But all of this depends on well-functioning transport systems. With the effects of climate change, in many countries this assumption is becoming less of a given. The impact of extreme natural events on transport—itself a major contributor to greenhouse gas emissions—often serve as an abrupt reminder of how central it is, both for urgent response needs such as evacuating people and getting emergency services where they are needed, but also for longer term economic recovery, often impaired by destroyed infrastructure and lost livelihoods. A country that loses its transport infrastructure cannot respond effectively to climate change impacts.

Climate finance: why is transport getting the short end of the stick?

Shomik Mehndiratta's picture
Going nowhere fast... Photo: Simon Matzinger/Flickr
Climate change is a global challenge that threatens the prosperity and wellbeing of future generations. Transport plays a significant role in that phenomenon. In 2013, the sector accounted for 23% of energy-related carbon emissions… that amounts to some 7.3 GT of CO2, 3 GT of which originate from developing countries. Without any action, transport emissions from the developing world will almost triple to reach just under 9 GT of CO2 by 2050.

In previous posts, we’ve explored the policies that would maximize a reduction of transport emissions. But how do you mobilize the huge financial resources that are required to implement these policies?  So far, transport has only been able to access only 4.5% of Clean Development Mechanisms (CDM) and 12% of Clean Technology Funds (CTF). Clearly, the current structure of climate finance does not work for transport, and three particular concerns need to be addressed.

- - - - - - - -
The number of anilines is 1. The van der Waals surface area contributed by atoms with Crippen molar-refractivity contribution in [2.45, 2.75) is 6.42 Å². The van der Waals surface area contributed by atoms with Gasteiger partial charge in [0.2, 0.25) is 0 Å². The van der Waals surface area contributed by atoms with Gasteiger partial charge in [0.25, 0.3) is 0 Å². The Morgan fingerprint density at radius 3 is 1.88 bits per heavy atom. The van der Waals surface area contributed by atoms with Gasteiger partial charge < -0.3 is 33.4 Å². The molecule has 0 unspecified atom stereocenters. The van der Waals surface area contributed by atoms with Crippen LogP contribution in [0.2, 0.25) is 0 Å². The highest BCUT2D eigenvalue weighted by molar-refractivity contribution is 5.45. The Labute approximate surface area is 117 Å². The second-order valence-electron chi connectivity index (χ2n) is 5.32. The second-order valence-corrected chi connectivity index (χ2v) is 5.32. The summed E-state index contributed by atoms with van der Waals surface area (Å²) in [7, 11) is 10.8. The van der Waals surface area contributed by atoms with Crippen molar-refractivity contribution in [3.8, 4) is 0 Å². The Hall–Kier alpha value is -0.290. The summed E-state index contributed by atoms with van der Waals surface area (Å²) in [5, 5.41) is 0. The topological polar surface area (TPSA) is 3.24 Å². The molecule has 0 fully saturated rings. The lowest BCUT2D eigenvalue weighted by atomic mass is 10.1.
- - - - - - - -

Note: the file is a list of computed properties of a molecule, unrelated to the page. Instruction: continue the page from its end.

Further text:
Planning for disaster: forecasting the impact of floods in South Asia's river basins

Satya Priya's picture
Co-authors:
William Young, Lead Water Resources Management Specialist, the World Bank  
Thomas Hopson
Ankit Avasthi

 
Download the Report in the World Bank's
Open Knowledge Repository

The Ganges Basin in South Asia is home to some of the world’s poorest and most vulnerable communities. Annual floods during monsoon season cause widespread human suffering and economic losses. This year, torrential rains and catastrophic floods affected more than 45 million people, including 16 million children. By 2030, with ongoing climate change and socioeconomic development, floods may cost the region as much as $215 billion annually.

A new report, Flood Risk Assessment and Forecasting for the Ganges-Brahmaputra-Meghna River Basins, summarizes two recent initiatives aiming to reduce these flood losses: a flood risk assessment for the Ganges Basin and an improved flood forecasting system for the Ganges-Brahmaputra-Meghna basins.